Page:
Slow haste on data protection Bill

Slow haste on data protection Bill

Tuesday, August 04, 2020

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Dear Editor,

The Press Association of Jamaica (PAJ) is calling on the Government to pull back, even at this stage, and revise problematic provisions of the Data Protection Act.

The association says its assessment of potential dangers to journalism posed by the initial Bill led to its initial far-reaching submission for the practice of journalism to be exempted from the provisions of the Act.

With the Act having passed both Houses of Parliament, serious concerns remain about the overly broad powers of the information commissioner. Although the Office of the Information Commissioner will now be subject, after the fact, to an oversight committee of Parliament, this does not address the clear and present danger of the chilling effect of the office's decisions on the publication of news.

This concern is shared by the Media Association of Jamaica, which has also expressed disappointment with the passage of the Act.

As we said in our initial submission, “The desire to ensure the independence of the office is understandable and commendable. However, the virtual fiefdom created by the office, and the commissioner's almost complete authority in decision-making means that tremendous power lies in the hands of a single individual.”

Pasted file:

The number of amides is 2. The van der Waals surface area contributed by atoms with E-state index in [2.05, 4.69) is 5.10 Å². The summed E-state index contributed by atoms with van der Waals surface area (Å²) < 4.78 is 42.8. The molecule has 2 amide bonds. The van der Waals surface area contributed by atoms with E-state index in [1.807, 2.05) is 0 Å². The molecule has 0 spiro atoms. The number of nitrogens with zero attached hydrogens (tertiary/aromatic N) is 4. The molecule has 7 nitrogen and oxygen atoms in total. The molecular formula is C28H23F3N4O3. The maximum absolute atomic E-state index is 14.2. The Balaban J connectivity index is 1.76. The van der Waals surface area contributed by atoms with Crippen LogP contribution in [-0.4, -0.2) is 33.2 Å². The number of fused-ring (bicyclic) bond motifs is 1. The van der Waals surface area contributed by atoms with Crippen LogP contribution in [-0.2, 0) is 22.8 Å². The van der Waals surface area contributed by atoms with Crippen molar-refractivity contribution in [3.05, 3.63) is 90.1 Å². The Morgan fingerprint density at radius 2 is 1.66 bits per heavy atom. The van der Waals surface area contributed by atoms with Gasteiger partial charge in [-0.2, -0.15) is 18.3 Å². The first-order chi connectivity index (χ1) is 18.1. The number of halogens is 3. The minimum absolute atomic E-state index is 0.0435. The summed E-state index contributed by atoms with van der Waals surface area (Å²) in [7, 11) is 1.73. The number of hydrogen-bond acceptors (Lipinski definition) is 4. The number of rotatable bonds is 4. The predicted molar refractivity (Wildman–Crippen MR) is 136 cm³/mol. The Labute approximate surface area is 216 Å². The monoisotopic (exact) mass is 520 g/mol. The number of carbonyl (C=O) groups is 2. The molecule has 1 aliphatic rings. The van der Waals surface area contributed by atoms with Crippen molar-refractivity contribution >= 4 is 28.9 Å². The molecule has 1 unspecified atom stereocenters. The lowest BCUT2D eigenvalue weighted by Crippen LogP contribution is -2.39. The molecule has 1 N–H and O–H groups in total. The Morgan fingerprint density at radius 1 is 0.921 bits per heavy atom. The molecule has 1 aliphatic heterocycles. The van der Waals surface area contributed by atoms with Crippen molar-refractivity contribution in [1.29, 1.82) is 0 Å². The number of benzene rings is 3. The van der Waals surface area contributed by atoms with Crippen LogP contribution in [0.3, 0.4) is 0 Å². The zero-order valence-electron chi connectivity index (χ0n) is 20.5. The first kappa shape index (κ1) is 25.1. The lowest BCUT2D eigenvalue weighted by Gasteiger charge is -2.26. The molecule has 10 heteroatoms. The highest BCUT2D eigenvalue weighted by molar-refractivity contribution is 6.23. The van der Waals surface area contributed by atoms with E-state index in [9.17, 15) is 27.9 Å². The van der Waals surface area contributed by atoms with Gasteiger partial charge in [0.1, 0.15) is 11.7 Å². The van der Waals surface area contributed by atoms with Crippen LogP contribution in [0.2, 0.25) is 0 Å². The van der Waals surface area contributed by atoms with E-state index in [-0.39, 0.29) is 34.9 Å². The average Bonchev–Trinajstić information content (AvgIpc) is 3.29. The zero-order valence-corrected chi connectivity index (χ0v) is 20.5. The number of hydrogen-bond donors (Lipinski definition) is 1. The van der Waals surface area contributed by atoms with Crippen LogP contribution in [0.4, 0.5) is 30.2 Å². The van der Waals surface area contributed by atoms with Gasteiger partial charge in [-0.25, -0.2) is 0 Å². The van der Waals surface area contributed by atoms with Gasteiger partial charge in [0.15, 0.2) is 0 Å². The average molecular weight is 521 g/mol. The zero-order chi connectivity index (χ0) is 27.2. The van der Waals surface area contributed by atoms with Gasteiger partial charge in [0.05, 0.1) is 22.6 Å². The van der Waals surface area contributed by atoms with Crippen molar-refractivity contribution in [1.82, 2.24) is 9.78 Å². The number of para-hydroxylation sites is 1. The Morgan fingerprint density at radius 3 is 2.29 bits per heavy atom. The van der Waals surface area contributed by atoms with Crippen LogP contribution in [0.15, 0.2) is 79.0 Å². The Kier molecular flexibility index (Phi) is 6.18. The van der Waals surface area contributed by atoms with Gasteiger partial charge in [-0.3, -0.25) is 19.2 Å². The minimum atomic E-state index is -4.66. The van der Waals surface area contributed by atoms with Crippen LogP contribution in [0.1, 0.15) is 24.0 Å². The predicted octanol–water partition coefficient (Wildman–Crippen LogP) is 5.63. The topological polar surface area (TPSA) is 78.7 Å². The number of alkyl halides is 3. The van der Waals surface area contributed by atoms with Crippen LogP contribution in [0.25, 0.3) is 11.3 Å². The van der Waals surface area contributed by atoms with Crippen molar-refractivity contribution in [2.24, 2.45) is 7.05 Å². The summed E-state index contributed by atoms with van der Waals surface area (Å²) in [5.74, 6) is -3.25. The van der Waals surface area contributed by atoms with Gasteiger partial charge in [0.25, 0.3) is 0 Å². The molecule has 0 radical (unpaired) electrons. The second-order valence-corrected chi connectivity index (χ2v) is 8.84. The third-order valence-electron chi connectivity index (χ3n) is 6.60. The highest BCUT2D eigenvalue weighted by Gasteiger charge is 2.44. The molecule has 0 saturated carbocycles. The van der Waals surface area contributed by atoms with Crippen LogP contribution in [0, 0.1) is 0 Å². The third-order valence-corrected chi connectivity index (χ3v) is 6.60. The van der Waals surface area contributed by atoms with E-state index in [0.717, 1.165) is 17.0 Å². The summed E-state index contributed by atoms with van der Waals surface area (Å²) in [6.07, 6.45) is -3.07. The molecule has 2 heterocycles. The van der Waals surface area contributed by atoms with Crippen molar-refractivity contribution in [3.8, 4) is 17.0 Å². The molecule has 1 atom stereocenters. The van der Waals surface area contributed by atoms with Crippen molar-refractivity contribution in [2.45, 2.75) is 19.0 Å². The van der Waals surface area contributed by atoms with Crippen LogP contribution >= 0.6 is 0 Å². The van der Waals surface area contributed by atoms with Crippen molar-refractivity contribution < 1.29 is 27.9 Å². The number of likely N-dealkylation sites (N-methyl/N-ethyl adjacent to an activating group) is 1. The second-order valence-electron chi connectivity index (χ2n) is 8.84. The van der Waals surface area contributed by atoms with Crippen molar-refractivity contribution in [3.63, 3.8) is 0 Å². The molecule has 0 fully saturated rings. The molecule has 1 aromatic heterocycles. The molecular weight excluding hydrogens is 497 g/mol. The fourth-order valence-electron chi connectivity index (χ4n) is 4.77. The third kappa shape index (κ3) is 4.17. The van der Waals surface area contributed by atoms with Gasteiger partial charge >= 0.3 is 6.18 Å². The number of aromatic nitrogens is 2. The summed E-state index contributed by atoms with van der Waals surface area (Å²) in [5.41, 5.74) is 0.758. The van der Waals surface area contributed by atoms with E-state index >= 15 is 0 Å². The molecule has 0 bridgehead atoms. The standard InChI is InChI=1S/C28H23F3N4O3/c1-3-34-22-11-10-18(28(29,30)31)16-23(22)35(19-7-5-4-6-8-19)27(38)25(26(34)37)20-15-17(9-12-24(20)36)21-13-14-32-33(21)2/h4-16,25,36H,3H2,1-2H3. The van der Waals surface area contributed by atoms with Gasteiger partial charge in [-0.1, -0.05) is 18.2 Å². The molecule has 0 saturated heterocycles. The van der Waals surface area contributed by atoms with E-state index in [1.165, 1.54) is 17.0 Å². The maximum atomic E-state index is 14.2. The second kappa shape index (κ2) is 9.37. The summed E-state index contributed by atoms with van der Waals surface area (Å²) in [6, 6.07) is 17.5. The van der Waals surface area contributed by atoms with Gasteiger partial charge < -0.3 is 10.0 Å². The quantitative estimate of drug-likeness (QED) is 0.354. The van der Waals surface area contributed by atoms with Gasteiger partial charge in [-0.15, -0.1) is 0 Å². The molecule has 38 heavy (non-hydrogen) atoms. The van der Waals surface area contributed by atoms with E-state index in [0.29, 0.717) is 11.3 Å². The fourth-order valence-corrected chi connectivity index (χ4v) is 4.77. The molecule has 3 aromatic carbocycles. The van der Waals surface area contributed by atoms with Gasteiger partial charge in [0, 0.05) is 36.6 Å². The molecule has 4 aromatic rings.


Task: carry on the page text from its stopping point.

Legal action after the fact cannot be the answer. In journalism, where time is often of the essence, and as has been acknowledged by the learned British judge Lord Nicholls, in the seminal case of Reynolds v Times Newspapers, “News is often a perishable commodity.” Forcing disputes through the court system may well result in killing important pieces of journalism and will, arguably, amount to giving a licence to the imposition of prior restraint, long regarded as almost always unacceptable in journalism.

We find it incredible that in all the references to the implementation of data protection legislation in Europe, the negative and problematic effects of that legislation has been ignored by our legislators hell-bent on their own race to the tape of implementation.

Writing in The Atlantic on June 3, 2019, Bernhard Warner wrote that “The European Union tried to protect Internet users. It also gave public officials a blunt instrument to wield against journalists.”

But it is not too late. We call upon the Government to “cry cree”, reconsider, and to remit this legislation to Parliament for reconsideration.

Press Association of Jamaica


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